Venture capital spending as a percent of 2017 state gross domestic product (GDP) was 0.20, a drop from the prior year. Virginia ranked 13th among U.S. states in venture capital spending as a percentage of state GDP. This rate was lower than the national average of 0.37% and was lower than three benchmark states: California and Massachusetts (both 1.27%) and Maryland (0.23%). However, it was higher than North Carolina (0.16%), Texas (0.10%), and Pennsylvania (0.09%). California was the national leader.
As a result of the growth of the internet and social networking in recent years, several new financial technology tools have arisen that offer additional funding options for entrepreneurs. Crowdfunding provides startup funds through monetary contributions provided by numerous investors over the internet in return for initial batches of the startup product or firm equity. Peer-to-peer electronic platform business lenders take advantage of big data processing capabilities to rapidly assess firm credit risks and serve as a broker for small loans. These new financial technologies will likely provide new avenues for entrepreneurial funding in the future as government restrictions are eased.
Public Sector Investment
The goal of public sector investment is to stimulate private investment. Diversifying the sources and expanding the pool of private seed and venture capital for entrepreneurs in the Commonwealth generates more innovative startups and creates jobs.
The Commonwealth of Virginia promotes innovation and entrepreneurship through various incentive programs. The CIT GAP Funds, the CRCF, and the Tobacco Commission’s R&D grant programs are among the most important programs.
The CIT GAP Funds provide seed- and early-stage near-equity and equity investments in Virginia-based technology, life sciences, and clean technology firms that exhibit a high potential for achieving rapid growth, generating significant economic returns, and leveraging private investment. Over the past five years the program has seen a significant increase in leveraged dollars. In FY2013, $2.80 million was invested in 15 GAP projects, which attracted additional private funding of $36.0 million. In FY2018, based on preliminary data, CIT invested $1.8 million in 24 projects and leveraged $90.8 million in additional funding.
The CRCF promotes science- and technology-based research, development, commercialization, as well as company formation and growth. The Fund, which was initiated in FY2012, makes awards to projects that align with sectors in the Commonwealth Research and Technology Strategic Roadmap (R&T Roadmap) and works in tandem with other federal and state programs to leverage matching funds. A significant portion of the funded activity occurs in partnership with Virginia universities. Between FY2014 and FY2018, 212 awards have been announced. In FY2014, $4.2 million was awarded for 52 projects, in FY2018, 34 projects received $2.7 million in funding.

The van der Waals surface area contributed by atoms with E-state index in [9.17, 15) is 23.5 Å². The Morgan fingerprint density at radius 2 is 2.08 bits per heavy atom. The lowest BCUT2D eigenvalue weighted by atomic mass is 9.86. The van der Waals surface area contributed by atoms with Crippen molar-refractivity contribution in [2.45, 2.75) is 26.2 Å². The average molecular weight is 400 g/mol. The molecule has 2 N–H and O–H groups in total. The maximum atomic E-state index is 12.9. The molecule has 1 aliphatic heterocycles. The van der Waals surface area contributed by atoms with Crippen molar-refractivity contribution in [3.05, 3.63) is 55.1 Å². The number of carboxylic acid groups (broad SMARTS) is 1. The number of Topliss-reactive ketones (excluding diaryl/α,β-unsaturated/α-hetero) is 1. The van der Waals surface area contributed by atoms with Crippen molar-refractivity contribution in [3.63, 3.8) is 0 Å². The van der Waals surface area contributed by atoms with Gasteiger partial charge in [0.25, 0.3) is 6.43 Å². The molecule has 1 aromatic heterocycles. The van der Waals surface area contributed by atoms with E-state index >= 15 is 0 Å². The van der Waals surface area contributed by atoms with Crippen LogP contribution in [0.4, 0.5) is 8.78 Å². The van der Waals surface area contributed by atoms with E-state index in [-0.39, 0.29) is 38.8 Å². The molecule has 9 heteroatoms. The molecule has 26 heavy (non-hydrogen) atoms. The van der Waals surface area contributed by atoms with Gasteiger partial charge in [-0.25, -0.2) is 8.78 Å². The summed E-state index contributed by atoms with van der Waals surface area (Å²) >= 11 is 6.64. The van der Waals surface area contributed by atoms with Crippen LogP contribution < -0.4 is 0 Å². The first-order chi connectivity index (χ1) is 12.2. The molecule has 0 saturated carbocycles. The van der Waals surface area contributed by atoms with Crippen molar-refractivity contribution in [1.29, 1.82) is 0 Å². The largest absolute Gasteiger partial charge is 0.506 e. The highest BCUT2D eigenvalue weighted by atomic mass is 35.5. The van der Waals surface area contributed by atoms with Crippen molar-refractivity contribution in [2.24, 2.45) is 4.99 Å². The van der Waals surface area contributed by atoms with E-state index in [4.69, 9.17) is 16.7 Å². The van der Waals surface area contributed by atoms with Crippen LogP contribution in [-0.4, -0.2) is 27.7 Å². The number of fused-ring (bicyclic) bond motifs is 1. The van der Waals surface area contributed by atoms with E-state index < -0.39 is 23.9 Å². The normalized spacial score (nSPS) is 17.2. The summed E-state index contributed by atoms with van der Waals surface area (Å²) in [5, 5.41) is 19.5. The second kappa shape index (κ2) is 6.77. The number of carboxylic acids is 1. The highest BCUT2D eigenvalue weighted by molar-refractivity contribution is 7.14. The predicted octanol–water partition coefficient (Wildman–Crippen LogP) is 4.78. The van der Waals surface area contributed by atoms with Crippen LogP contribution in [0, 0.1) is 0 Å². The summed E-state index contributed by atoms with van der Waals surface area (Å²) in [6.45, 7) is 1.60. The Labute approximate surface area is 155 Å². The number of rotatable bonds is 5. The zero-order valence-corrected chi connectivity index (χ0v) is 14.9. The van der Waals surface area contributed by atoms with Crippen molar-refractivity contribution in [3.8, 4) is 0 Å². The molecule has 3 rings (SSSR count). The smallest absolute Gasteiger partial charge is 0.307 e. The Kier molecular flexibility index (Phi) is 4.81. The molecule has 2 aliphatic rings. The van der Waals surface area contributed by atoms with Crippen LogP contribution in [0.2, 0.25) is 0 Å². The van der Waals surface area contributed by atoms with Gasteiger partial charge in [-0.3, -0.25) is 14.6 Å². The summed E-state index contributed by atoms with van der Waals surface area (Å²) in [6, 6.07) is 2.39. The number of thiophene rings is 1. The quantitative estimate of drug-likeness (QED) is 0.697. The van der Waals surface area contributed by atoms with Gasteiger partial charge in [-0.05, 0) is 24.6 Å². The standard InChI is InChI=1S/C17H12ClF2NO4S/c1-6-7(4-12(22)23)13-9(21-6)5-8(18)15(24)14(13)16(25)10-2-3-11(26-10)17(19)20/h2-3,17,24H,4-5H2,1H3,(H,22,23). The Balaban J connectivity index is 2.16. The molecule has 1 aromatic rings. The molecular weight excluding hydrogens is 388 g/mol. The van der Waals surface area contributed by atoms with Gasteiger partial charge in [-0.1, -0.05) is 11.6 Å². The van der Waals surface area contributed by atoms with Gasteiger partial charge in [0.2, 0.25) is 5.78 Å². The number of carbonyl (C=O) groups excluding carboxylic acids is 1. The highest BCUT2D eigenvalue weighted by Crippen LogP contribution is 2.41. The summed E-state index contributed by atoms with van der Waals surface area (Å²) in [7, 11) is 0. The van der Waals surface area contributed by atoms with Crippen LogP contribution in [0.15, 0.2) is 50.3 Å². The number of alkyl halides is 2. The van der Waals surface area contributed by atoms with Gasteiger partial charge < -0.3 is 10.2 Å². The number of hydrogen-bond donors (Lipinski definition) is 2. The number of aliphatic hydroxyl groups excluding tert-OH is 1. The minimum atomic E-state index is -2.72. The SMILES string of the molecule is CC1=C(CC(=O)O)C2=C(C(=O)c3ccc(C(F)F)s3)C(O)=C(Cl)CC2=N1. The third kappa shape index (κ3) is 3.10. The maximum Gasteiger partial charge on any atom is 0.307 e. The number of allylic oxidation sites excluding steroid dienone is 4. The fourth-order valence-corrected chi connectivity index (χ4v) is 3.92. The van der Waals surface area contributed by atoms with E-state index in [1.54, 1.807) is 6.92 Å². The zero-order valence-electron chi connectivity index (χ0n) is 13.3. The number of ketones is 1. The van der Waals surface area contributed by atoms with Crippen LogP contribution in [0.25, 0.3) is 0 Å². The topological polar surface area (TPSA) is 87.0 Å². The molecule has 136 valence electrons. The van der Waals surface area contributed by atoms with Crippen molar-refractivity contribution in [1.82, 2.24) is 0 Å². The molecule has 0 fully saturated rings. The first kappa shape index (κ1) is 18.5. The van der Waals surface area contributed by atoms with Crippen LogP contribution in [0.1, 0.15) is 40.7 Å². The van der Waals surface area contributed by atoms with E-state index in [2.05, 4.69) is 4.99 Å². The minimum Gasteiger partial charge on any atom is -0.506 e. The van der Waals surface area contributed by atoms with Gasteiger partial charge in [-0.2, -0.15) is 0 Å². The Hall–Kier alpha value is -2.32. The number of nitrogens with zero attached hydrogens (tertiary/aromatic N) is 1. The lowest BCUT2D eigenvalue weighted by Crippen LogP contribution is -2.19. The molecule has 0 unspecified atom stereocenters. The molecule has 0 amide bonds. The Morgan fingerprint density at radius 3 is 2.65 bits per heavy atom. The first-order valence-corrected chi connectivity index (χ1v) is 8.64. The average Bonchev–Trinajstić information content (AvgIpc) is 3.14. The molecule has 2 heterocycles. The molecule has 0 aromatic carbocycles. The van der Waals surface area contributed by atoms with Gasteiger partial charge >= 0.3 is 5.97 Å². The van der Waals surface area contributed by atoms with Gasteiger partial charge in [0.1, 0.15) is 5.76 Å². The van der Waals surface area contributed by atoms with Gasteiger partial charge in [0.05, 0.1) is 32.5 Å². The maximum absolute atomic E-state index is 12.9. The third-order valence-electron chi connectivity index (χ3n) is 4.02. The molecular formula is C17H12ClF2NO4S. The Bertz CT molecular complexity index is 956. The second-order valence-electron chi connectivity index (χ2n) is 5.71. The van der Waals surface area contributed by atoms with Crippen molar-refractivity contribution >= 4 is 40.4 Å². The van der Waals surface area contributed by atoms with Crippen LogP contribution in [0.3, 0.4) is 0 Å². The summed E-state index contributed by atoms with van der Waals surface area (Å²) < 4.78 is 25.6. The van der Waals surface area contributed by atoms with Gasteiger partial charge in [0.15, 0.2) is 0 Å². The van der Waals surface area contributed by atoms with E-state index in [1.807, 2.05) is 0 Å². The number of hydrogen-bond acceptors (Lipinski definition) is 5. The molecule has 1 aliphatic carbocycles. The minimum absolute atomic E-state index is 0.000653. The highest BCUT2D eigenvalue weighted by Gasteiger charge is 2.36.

TheVirginia Tobacco Commission established the $100 million R&D fund in 2009 to provide grant funding to public and non-profit organizations and educational institutions in support of conducting research and development and commercializing technology. The funded projects are selected to maximize the economic development impact on the 41-locality tobacco-dependent regions in Southern and Southwest Virginia. FY2014 saw the largest project outlays with $13.2 million for nine projects. Project awards and funding totals dropped in FY2015. The program was put on hold in FY2016 while new guidelines for awards were developed, and thus no awards were made in FY2016. The program resumed the following year, and awarded $5.6 million for six projects in FY2017. In FY2018, $3.4 million was awarded for two projects.
R&D Tax Credits
The Commonwealth of Virginia offers three R&D tax credit/exemption programs to eligible firms and private investors. The Research and Development Expenses Tax Credit, established in 2011, provides a refundable individual and corporate income tax credit for qualified R&D expenses. The amount available for this program was recently boosted from $5 million to $6 million in TY2014. The Qualified Equity and Subordinated Debt Investments Tax Credit offers angel investors a 50% tax credit for pre-qualified small business ventures involved in technology fields. The cap has been adjusted from year to year within a range of $3-5 million. In 2016, this annual cap was raised to $7 million. The state also offers individual and corporate income tax subtractions for long-term capital gains attributable to qualified investments in early stage technology, biotechnology, and energy startups. In addition, the state established a new tax credit program in 2016. Called the Major R&D Expense Credit, it is targeted for companies that spend more than $5 million per year on research. The annual cap for this credit is $20 million.